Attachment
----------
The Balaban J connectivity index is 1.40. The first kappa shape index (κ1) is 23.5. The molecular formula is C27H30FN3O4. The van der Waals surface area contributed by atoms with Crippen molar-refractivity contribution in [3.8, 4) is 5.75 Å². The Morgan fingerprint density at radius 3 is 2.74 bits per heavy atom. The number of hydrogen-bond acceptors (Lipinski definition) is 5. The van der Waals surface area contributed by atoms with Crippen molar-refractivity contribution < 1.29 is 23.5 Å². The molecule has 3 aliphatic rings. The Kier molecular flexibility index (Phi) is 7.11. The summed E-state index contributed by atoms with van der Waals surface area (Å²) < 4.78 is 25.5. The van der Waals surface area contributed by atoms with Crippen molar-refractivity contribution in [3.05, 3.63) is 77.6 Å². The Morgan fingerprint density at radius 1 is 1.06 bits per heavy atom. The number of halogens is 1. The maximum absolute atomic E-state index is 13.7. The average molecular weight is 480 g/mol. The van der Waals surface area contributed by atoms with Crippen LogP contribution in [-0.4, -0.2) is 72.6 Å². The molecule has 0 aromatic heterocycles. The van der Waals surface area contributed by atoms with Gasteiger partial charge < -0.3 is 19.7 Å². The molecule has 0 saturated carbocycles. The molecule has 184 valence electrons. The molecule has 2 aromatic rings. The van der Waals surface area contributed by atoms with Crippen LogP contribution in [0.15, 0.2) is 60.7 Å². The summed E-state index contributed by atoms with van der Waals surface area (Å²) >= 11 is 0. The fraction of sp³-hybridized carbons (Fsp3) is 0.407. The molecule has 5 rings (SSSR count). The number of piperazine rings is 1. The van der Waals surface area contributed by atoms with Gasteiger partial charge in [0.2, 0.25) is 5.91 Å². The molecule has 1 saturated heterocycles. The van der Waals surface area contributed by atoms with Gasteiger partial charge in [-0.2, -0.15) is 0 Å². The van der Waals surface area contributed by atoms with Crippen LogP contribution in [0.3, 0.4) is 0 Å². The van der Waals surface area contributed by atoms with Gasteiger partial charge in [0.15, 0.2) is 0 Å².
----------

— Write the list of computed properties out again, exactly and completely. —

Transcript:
The Balaban J connectivity index is 1.40. The first kappa shape index (κ1) is 23.5. The molecular formula is C27H30FN3O4. The van der Waals surface area contributed by atoms with Crippen molar-refractivity contribution in [3.8, 4) is 5.75 Å². The Morgan fingerprint density at radius 3 is 2.74 bits per heavy atom. The number of hydrogen-bond acceptors (Lipinski definition) is 5. The van der Waals surface area contributed by atoms with Crippen molar-refractivity contribution < 1.29 is 23.5 Å². The molecule has 3 aliphatic rings. The Kier molecular flexibility index (Phi) is 7.11. The summed E-state index contributed by atoms with van der Waals surface area (Å²) < 4.78 is 25.5. The van der Waals surface area contributed by atoms with Crippen molar-refractivity contribution in [3.05, 3.63) is 77.6 Å². The Morgan fingerprint density at radius 1 is 1.06 bits per heavy atom. The number of halogens is 1. The maximum absolute atomic E-state index is 13.7. The average molecular weight is 480 g/mol. The van der Waals surface area contributed by atoms with Crippen LogP contribution in [-0.4, -0.2) is 72.6 Å². The molecule has 0 aromatic heterocycles. The van der Waals surface area contributed by atoms with Gasteiger partial charge < -0.3 is 19.7 Å². The molecule has 0 saturated carbocycles. The molecule has 184 valence electrons. The molecule has 2 aromatic rings. The van der Waals surface area contributed by atoms with Crippen LogP contribution in [0.15, 0.2) is 60.7 Å². The summed E-state index contributed by atoms with van der Waals surface area (Å²) >= 11 is 0. The fraction of sp³-hybridized carbons (Fsp3) is 0.407. The molecule has 5 rings (SSSR count). The number of piperazine rings is 1. The van der Waals surface area contributed by atoms with Gasteiger partial charge in [0.2, 0.25) is 5.91 Å². The molecule has 1 saturated heterocycles. The van der Waals surface area contributed by atoms with Gasteiger partial charge in [-0.2, -0.15) is 0 Å². The van der Waals surface area contributed by atoms with Crippen LogP contribution in [0.3, 0.4) is 0 Å². The van der Waals surface area contributed by atoms with Gasteiger partial charge in [0.15, 0.2) is 0 Å².